An outspoken supporter of President Trump from South Florida was charged on Friday with sending explosive packages to at least a dozen of the president’s critics, apparently bringing to a close an attempted bombing spree that has gripped the country just ahead of the midterm elections.
The suspect, Cesar Altieri Sayoc Jr., 56, was arrested outside a car-repair shop in the Miami area after a fast-moving investigation in which the authorities said they were able to pull a fingerprint from one of the bomb packages and collect Mr. Sayoc’s DNA from two others.
Mr. Sayoc, who seemed to be living out of a van in Aventura, Fla., was taken into custody on a day when four more explosive packages were found, including two intended for United States senators, both Democrats.
A federal criminal complaint spells out his contempt for this week’s many bomb targets, noting that Mr. Sayoc’s van was slathered with images and slogans often found on fringe right-wing social media accounts.
The complaint identifies a Twitter account that authorities said he used to rail against Democratic figures, and it notes that both his social media messages and the bomb packages used the same misspelling — “Hilary Clinton” — for Mr. Trump’s 2016 opponent.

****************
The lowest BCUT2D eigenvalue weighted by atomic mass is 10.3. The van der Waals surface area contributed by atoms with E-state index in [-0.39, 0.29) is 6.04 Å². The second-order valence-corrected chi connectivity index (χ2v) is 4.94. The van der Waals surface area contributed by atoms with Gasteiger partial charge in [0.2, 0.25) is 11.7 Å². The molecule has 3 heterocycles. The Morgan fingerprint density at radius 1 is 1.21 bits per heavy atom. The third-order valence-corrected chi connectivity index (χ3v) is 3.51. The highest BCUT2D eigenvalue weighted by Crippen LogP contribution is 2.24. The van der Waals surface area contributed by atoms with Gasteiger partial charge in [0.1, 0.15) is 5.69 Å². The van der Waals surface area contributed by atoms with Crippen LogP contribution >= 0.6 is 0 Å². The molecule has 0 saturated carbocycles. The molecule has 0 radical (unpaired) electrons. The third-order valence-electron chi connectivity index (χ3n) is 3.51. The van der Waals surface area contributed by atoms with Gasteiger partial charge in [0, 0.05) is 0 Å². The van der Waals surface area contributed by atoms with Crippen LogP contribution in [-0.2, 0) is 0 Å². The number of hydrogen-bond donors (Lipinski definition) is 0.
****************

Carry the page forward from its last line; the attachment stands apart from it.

Mr. Sayoc also posted frequently on right-wing social media groups, the authorities said. On Facebook, Mr. Sayoc published photos of a Trump rally he attended during the 2016 presidential campaign. He was wearing a red “Make America Great Again” hat.
Of the four bombs discovered on Friday, one was addressed to Senator Cory Booker, a New Jersey Democrat; another was sent to James R. Clapper Jr., a former director of national intelligence; and a third was intercepted before it reached Senator Kamala Harris, a California Democrat.
A fourth, found in a mail facility in California, was addressed to Tom Steyer, a prominent Democratic donor, Mr. Steyer said.
In all, Mr. Sayoc is believed to have sent at least 14 bombs to 12 targets, all of whom are regularly disparaged by the right.
At a news conference in Washington, Attorney General Jeff Sessions announced that Mr. Sayoc had been charged with five federal crimes, including the interstate transportation of an explosive, the illegal mailing of explosives and making a threat against a former president and others.
The packages sent by Mr. Sayoc included photographs of his intended targets, each one marked with a red X, according to the criminal complaint.
When asked why Mr. Sayoc had sent the bombs to Democrats, Mr. Sessions said that he was not sure, but added that the suspect “appears to be a partisan.”
The F.B.I. director, Christopher A. Wray, said that the bureau was still trying to determine if Mr. Sayoc’s bombs were “functional” but noted that they contained “energetic material” that could be dangerous. Mr. Wray said that the investigation was “active” and cautioned that there could be more bombs still undiscovered.
“These terrorizing acts are despicable and have no place in our country,” he said.